HistoryIn the wake of the oil crisis of the 1970s, the American muscle car had effectively died off, the result of ever-rising fuel costs and the advent of more strict safety and emissions controls imposed worldwide. As a result, the "big three" automakers (Ford, General Motors and Chrysler Corporation), for whom muscle cars had been a steady and reliable source of income, began to suffer somewhat financially. Many of the great vehicles of the muscle car era had been either completely discontinued or had been painstakingly detuned to help keep them in compliance with new Federal emissions regulations and the rising demand for better gas mileage. The Mustang, although still in production, had suffered greatly through this time; diminished power output and Ford's seemingly complete inability to come up with an attractive body style in the post-fastback era were major issues.
Ford began to make a major push forward with the Mustang in 1982, nearly completely reinventing every aspect of the vehicle, which included putting a new emphasis on the model's sporty nature. Just prior to this, in the fall of 1981, Ford decided to form a division that could oversee both the company's racing program and the production of limited-edition, high-performance street-legal vehicles based on or taking technology from the race vehicles. Officially, the division was called the Special Vehicle Operations Department, but the public came to know them as simply SVO (S-V-O). Tasked with developing something that was both plainly American and competent to compete with entry-level European sports cars of the day, the team went to work on the new Mustang, deeming that it was the most obvious choice as a platform basis for a high-performance vehicle.
Turbocharged PowerStill ultimately concerned with issues such as fuel consumption and emissions, SVO engineers opted to pass over the venerable production 5.0 liter V-8 in lieu of an updated, turbocharged, and stronger version of Ford's 2.3 liter inline four, originally used in the Pinto. Endowing the engine with an advanced, computer controlled fuel injection system and an intercooled turbocharger system helped push power output to 175 horsepower, fairly high for the time. In addition, a "fuel grade" switch was added to the dash, allowing the driver to adjust the vehicle's performance level depending on if premium or standard grade fuel was being used. A factory installed Hurst shifter was made standard in order to improve feel and quickness. With fine tuning and the addition of a new water-cooling system, power output rose to 200 horsepower (149 kW) for 1986 (205 horsepower (153 kW) for 439 85.5 SVOs). Also the 1985.5 and 1986 SVO had new "aero" headlights. These headlights were designed for the 1984 model, but regulations would not allow them to be used until the mid-1985 update. The vehicle's standard Borg-Warner 5-speed manual transmission was updated then as well, receiving revised gearing to match the new 3:73 rear end ratio,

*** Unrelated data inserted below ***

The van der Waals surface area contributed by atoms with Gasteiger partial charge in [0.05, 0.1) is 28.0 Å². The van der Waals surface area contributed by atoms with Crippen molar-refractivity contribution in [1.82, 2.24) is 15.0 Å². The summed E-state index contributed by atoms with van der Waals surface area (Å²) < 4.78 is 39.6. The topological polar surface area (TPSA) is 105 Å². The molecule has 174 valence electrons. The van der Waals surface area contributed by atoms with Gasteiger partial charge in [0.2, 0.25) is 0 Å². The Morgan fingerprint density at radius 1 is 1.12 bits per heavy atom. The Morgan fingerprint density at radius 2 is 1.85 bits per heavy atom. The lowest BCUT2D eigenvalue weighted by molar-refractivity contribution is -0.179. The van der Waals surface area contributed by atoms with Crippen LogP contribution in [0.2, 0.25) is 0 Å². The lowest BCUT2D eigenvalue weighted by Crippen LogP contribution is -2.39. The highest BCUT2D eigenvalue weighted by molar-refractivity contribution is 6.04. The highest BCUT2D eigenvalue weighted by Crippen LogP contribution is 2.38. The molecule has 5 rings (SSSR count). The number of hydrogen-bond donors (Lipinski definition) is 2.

|Mustang SVO horsepower and torque ratings by year|
|1984||175 hp (130 kW) @ 4400 rpm||210 lb·ft (280 N·m) @ 3000 rpm|
|1985||175 hp (130 kW) @ 4400 rpm||210 lb·ft (280 N·m) @ 3000 rpm|
|1985.5||205 hp (153 kW) @ 5000 rpm||248 lb·ft (336 N·m) @ 3200 rpm|
|1986||200 hp (149 kW) @ 5000 rpm||240 lb·ft (330 N·m) @ 3200 rpm|
The Overall PackageIn addition to the advanced engine, the SVO featured several key modifications over the standard Mustang to help increase performance. The front suspension geometry was modified, 15:1 ratio power-assisted rack-and-pinion steering system replaced the standard system, a limited slip, 3.45:1, 7.5" Traction-Lok axle was added for the first year of production (later models used a 3.73:1 ratio, 7.5" axle), a new, ventilated four-wheel-disc braking system (sourced from the Fox platform Lincoln Continental) replaced the GT's disc/drum setup (a first for the Mustang), specially designed pedals were used to aid "heel-and-toe" shifting and a complete Koni suspension system featuring specially tuned adjustable struts, shocks, and horizontal dampers replaced the setup used on the Mustang GT. Five-lug, 16 × 7 inch aluminum wheels wearing P225-50R16 VR Goodyear Eagle "Gatorback" tires were standard as well (originally shod with German Goodyear NCT tires, and later Gatorbacks). The rear disc brakes, the five lug hubs, the sixteen inch (406 mm) wheels, the quad-shock rear end (early 84 units used a solid steel traction bar with a rubber cover), and the Konis were used on the SVO before any other Mustang.
Interior was only available in charcoal grey (leather or velour) and features included adjustable sport seats with lumbar supports, a leather-wrapped tilt steering wheel, shift lever, and emergency brake handle, power windows, door locks and A/C and a premium stereo system, options that weren't normally found on small American coupes. However, an optional Competition Prep package deleted many of those features to save weight.
The exterior had a unique front grille and hood that was only used on the SVO line, thinner side moldings, smoother sail panels behind the rear quarter windows, small rear wheel spats and a biplane spoiler that was also unique to the SVO. The pinstriped taillights introduced on the SVO were later used on the 1993 Cobra model as well.